Gertrude Spiro must have been well-connected. She was the proprietor of a liquor and cigarette shop at 2 Nowiniarksa St. in Warsaw in 1941-1942. The shop undoubtedly generated a lot of income for whoever owned it; liquor and cigarettes are two of the most in-demand commodities during wartime. Moreover, Gertrude’s shop was the only cigarette shop in Warsaw, and it also sold liquor. In her position she must have had many friends and many enemies.
Gertrude Piss-Spiro and her daughter Sonia were arrested in Warsaw and put into Pawiak Prison in 1943. They are listed among 141 women on a prison transport bound for Auschwitz on 24 August. However, three of those 141 women apparently did not arrive. Two of them were Gertrude and Sonia.
As of a few months ago, the trail ended there.
As of today, the trail still ends on 24 August 1943, but there is so much more we have learned about this mysterious baby-smuggler. Adele and Wolfgang Rebhun’s account of Gertrude’s visit to speak to their mother Charlotte, and Pnina’s subsequent delivery to the Rebhun’s apartment, have been revealed as a small part of a much larger and more complex picture.
When we started this research, we knew very little about Gertrude Spiro (Spira, Spyra, Spyro, Szpyra, Schapiro, ???) other than she was a Christian woman from Berlin who had been married to a Jew. Her husband had been deported, and she was the middle man in a scheme to save the life of a Jewish baby by placing it with a Christian family on the Aryan side of Warsaw. We did not even know how to spell Gertrude’s last name.
Our new revelations about Gertrude began with Cate Bloomquist’s discovery of a Leo David Spiro and a Gertrude Spiro in the Jüdisches Adressbuch für Gross-Berlin 1931 (Jewish city directory for Greater Berlin 1931). They were both listed at N 54 Brunnenstrasse 175/177. In 1930, Leo David is listed at this address as a “lederarbeiter” or leather worker. Until now, we had been assuming that Gertrude was the Gertruda Spyra who was a partner in Poniecki, Meisner & Co., a wine and spirits manufacturing company in Chorzów near Katowice in southeast Poland. Could we have been wrong?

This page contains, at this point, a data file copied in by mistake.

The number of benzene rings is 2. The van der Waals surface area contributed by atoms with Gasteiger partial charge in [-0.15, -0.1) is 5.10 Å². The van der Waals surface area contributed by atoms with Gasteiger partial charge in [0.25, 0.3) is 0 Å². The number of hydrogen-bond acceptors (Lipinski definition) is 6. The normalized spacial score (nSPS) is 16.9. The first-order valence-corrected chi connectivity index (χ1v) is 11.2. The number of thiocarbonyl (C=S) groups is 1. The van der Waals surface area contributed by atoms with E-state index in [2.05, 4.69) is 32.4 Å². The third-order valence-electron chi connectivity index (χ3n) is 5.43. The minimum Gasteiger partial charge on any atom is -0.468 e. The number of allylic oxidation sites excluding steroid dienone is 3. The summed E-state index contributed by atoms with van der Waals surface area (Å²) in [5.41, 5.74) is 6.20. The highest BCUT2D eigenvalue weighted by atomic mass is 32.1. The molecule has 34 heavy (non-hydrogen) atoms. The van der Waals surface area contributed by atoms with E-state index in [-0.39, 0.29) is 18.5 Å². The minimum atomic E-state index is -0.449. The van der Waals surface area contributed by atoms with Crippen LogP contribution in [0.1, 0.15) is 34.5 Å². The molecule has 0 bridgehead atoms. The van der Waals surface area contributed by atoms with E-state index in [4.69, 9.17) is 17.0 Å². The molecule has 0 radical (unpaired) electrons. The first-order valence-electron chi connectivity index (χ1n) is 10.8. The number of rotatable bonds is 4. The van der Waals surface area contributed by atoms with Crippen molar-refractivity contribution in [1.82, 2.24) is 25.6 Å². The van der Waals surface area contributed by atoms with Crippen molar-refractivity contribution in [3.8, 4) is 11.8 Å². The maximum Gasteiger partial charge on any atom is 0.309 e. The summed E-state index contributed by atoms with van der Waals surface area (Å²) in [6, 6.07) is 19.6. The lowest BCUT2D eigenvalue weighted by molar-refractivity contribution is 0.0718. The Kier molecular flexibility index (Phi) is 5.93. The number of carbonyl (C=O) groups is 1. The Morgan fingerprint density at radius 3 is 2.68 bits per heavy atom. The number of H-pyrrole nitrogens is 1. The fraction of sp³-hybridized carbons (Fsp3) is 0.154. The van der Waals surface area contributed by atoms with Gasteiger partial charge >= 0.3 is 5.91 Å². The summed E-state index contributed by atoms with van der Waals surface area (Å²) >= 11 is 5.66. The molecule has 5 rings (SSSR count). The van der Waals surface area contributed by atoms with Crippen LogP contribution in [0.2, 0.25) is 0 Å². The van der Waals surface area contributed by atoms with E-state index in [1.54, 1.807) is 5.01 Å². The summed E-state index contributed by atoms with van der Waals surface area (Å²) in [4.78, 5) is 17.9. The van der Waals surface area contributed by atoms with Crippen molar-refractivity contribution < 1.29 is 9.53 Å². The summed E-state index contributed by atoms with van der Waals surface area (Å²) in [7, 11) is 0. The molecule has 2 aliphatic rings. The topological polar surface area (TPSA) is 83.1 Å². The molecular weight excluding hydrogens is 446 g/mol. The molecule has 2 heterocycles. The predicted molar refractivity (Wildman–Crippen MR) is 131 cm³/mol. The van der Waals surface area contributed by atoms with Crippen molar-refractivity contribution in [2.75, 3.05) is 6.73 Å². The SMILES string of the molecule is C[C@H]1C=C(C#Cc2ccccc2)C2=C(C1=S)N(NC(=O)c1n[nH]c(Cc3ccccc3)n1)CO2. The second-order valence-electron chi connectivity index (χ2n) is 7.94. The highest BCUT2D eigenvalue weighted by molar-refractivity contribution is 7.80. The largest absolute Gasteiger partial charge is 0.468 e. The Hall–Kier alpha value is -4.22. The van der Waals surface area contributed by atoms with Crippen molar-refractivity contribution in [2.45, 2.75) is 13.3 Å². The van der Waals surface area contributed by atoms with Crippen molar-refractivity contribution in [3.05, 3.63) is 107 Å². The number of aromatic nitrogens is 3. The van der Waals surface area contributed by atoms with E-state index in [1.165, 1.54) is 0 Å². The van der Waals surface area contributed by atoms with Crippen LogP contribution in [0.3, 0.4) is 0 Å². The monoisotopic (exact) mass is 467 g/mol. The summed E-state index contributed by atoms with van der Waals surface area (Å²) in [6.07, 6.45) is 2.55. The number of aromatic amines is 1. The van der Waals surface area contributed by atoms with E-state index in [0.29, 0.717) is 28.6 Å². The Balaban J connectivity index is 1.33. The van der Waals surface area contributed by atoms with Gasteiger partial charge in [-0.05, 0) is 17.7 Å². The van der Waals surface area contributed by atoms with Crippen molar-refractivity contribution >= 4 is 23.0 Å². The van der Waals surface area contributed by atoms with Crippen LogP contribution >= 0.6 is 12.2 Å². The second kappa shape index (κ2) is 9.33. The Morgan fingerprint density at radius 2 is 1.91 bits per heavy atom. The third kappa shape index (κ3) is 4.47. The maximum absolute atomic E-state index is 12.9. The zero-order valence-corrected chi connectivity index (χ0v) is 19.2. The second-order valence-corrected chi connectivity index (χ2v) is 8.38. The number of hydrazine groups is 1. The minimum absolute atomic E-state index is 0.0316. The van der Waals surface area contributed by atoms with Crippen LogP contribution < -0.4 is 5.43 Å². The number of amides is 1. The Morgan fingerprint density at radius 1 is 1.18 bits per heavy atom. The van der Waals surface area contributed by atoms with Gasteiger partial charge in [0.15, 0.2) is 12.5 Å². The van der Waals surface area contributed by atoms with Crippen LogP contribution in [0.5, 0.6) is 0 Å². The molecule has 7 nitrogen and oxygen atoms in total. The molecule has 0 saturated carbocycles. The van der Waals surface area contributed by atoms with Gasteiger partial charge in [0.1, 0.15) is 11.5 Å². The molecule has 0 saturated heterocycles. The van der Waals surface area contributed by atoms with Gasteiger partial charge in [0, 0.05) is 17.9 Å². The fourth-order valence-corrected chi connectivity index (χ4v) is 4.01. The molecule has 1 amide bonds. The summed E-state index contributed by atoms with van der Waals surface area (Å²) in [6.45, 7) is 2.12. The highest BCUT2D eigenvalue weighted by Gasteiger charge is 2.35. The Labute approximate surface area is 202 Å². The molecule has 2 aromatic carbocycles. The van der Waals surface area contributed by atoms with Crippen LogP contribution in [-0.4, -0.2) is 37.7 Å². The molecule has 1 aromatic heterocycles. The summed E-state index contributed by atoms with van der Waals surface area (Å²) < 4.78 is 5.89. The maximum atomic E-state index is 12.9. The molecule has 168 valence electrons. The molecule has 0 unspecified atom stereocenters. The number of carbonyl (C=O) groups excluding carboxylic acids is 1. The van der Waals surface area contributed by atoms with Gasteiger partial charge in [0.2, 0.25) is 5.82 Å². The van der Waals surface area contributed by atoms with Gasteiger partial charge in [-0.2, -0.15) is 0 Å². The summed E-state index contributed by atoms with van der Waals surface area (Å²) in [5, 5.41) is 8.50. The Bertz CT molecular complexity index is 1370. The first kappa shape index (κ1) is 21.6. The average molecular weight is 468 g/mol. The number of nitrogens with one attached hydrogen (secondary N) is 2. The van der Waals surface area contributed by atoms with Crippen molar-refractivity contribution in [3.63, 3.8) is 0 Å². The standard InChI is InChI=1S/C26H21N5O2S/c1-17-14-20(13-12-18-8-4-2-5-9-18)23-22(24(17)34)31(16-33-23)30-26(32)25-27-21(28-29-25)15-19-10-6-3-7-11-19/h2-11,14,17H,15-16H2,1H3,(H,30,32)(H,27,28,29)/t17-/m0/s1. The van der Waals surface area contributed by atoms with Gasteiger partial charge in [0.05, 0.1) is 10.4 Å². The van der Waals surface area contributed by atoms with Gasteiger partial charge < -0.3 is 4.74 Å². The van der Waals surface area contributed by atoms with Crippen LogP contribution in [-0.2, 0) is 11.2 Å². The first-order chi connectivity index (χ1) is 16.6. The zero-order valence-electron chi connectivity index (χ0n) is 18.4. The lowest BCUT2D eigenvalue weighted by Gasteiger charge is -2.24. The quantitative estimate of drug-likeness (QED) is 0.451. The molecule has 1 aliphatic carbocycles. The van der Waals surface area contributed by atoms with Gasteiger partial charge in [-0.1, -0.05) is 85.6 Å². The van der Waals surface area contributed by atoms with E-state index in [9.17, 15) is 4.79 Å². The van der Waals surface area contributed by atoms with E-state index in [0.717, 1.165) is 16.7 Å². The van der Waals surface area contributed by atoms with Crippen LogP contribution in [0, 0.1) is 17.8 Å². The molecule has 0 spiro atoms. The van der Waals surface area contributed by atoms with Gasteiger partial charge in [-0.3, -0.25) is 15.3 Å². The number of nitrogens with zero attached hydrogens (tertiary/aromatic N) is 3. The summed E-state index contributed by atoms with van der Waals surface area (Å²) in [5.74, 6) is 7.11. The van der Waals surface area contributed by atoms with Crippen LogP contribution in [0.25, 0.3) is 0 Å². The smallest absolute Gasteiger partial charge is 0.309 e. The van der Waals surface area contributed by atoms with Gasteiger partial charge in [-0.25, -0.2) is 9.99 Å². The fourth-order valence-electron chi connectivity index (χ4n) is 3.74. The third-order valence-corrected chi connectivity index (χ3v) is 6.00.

Another clue came a few weeks later when Cate discovered Frederick Priess in the 1940 Berliner Adressbuch (1940 Berlin City Directory) at N 54 Brunnenstrasse 176. He is listed as a wagon driver (or delivery man) living at this address as early as 1925, and as late as 1943, the last year available through the Zentral und Landesbibliotek Berlin. Note the last name is P-r-i-e-s-s (pronounced Preece), and not the more common P-r-e-i-s-s (pronounced Price). We felt confident that this was Gertrude’s father, and that the Leo and Gertrude listed at this address in 1930-1931 were “ours”.
Gertrude’s liquor and cigarette store was located at 2 Nowiniarska St. on the Aryan side of Warsaw. Before about 1940, the Warsaw city directories indicate that the address was located in a Jewish neighborhood; as of early 1941, according to Barbara Engleking’s book The Warsaw Ghetto: A Guide to the Perished City, the area was incorporated in the Warsaw Ghetto. Later that same year, when the neighborhood was excluded from the Ghetto and became part of the Aryan section, shops appeared along the even number (north) side of Nowiniarska St. Whoever opened Gertrude’s shop must have been well-connected and wealthy to grab such desirable real estate on a busy corner, just a block from the Ghetto wall.
Engleking’s book reveals another curious detail. In the section on smuggling, on p. 437, she quotes from the Ringelbaum Archives: